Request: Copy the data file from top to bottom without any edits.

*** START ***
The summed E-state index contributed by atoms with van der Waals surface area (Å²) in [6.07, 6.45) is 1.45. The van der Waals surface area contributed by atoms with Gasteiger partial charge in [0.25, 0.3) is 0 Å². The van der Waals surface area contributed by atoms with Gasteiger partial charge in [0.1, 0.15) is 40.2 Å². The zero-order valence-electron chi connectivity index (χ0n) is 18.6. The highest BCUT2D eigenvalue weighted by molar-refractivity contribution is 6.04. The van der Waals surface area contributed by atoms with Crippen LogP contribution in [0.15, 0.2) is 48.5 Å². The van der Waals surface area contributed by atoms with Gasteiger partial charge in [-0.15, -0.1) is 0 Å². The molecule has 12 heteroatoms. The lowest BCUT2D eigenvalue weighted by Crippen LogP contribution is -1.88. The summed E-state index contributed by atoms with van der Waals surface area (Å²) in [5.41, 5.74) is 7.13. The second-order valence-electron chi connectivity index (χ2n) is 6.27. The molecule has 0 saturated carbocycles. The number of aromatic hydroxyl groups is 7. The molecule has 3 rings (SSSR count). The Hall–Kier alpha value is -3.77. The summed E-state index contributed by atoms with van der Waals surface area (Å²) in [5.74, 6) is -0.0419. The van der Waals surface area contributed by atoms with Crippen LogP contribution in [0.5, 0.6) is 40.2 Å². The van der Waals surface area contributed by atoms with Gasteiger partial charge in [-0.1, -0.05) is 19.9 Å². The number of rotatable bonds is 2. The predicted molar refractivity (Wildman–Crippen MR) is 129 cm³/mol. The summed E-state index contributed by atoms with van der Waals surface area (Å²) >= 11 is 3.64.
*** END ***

The summed E-state index contributed by atoms with van der Waals surface area (Å²) in [6.07, 6.45) is 1.45. The van der Waals surface area contributed by atoms with Gasteiger partial charge in [0.25, 0.3) is 0 Å². The van der Waals surface area contributed by atoms with Gasteiger partial charge in [0.1, 0.15) is 40.2 Å². The zero-order valence-electron chi connectivity index (χ0n) is 18.6. The highest BCUT2D eigenvalue weighted by molar-refractivity contribution is 6.04. The van der Waals surface area contributed by atoms with Crippen LogP contribution in [0.15, 0.2) is 48.5 Å². The van der Waals surface area contributed by atoms with Gasteiger partial charge in [-0.15, -0.1) is 0 Å². The molecule has 12 heteroatoms. The lowest BCUT2D eigenvalue weighted by Crippen LogP contribution is -1.88. The summed E-state index contributed by atoms with van der Waals surface area (Å²) in [5.41, 5.74) is 7.13. The second-order valence-electron chi connectivity index (χ2n) is 6.27. The molecule has 0 saturated carbocycles. The number of aromatic hydroxyl groups is 7. The molecule has 3 rings (SSSR count). The Hall–Kier alpha value is -3.77. The summed E-state index contributed by atoms with van der Waals surface area (Å²) in [5.74, 6) is -0.0419. The van der Waals surface area contributed by atoms with Crippen LogP contribution in [0.5, 0.6) is 40.2 Å². The van der Waals surface area contributed by atoms with Gasteiger partial charge in [-0.1, -0.05) is 19.9 Å². The number of rotatable bonds is 2. The predicted molar refractivity (Wildman–Crippen MR) is 129 cm³/mol. The summed E-state index contributed by atoms with van der Waals surface area (Å²) >= 11 is 3.64.